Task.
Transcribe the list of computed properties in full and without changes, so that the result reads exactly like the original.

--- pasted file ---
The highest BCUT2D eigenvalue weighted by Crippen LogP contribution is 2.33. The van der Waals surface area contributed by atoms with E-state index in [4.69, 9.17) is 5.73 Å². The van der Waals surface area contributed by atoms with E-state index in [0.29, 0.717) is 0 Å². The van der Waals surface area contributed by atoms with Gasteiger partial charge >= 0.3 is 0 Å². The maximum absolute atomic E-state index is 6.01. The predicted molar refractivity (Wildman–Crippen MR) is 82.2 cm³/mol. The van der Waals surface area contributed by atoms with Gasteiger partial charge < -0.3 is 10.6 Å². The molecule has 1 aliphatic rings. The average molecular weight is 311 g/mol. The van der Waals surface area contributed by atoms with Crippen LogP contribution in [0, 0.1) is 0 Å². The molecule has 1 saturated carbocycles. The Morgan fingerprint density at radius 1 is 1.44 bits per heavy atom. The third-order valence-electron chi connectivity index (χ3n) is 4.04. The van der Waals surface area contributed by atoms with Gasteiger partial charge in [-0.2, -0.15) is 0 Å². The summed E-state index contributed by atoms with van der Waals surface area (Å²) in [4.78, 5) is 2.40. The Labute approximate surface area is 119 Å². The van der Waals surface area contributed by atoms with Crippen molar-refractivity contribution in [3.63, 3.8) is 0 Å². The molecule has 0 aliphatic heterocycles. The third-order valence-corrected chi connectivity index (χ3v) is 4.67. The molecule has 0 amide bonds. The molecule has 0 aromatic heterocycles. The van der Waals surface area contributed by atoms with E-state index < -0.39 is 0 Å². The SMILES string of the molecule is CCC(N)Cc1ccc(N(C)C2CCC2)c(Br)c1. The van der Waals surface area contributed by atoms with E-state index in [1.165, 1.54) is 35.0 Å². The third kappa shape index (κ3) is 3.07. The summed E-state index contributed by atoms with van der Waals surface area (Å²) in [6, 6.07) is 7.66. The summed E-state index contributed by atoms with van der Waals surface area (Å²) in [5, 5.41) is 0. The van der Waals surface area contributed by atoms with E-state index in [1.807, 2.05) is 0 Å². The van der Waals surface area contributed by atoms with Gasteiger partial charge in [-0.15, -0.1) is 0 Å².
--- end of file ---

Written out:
The highest BCUT2D eigenvalue weighted by Crippen LogP contribution is 2.33. The van der Waals surface area contributed by atoms with E-state index in [4.69, 9.17) is 5.73 Å². The van der Waals surface area contributed by atoms with E-state index in [0.29, 0.717) is 0 Å². The van der Waals surface area contributed by atoms with Gasteiger partial charge >= 0.3 is 0 Å². The maximum absolute atomic E-state index is 6.01. The predicted molar refractivity (Wildman–Crippen MR) is 82.2 cm³/mol. The van der Waals surface area contributed by atoms with Gasteiger partial charge < -0.3 is 10.6 Å². The molecule has 1 aliphatic rings. The average molecular weight is 311 g/mol. The van der Waals surface area contributed by atoms with Crippen LogP contribution in [0, 0.1) is 0 Å². The molecule has 1 saturated carbocycles. The Morgan fingerprint density at radius 1 is 1.44 bits per heavy atom. The third-order valence-electron chi connectivity index (χ3n) is 4.04. The van der Waals surface area contributed by atoms with Gasteiger partial charge in [-0.2, -0.15) is 0 Å². The summed E-state index contributed by atoms with van der Waals surface area (Å²) in [4.78, 5) is 2.40. The Labute approximate surface area is 119 Å². The van der Waals surface area contributed by atoms with Crippen molar-refractivity contribution in [3.63, 3.8) is 0 Å². The molecule has 0 aliphatic heterocycles. The third-order valence-corrected chi connectivity index (χ3v) is 4.67. The molecule has 0 amide bonds. The molecule has 0 aromatic heterocycles. The van der Waals surface area contributed by atoms with E-state index < -0.39 is 0 Å². The SMILES string of the molecule is CCC(N)Cc1ccc(N(C)C2CCC2)c(Br)c1. The van der Waals surface area contributed by atoms with E-state index in [1.165, 1.54) is 35.0 Å². The third kappa shape index (κ3) is 3.07. The summed E-state index contributed by atoms with van der Waals surface area (Å²) in [6, 6.07) is 7.66. The summed E-state index contributed by atoms with van der Waals surface area (Å²) in [5, 5.41) is 0. The van der Waals surface area contributed by atoms with E-state index in [1.807, 2.05) is 0 Å². The van der Waals surface area contributed by atoms with Gasteiger partial charge in [-0.15, -0.1) is 0 Å².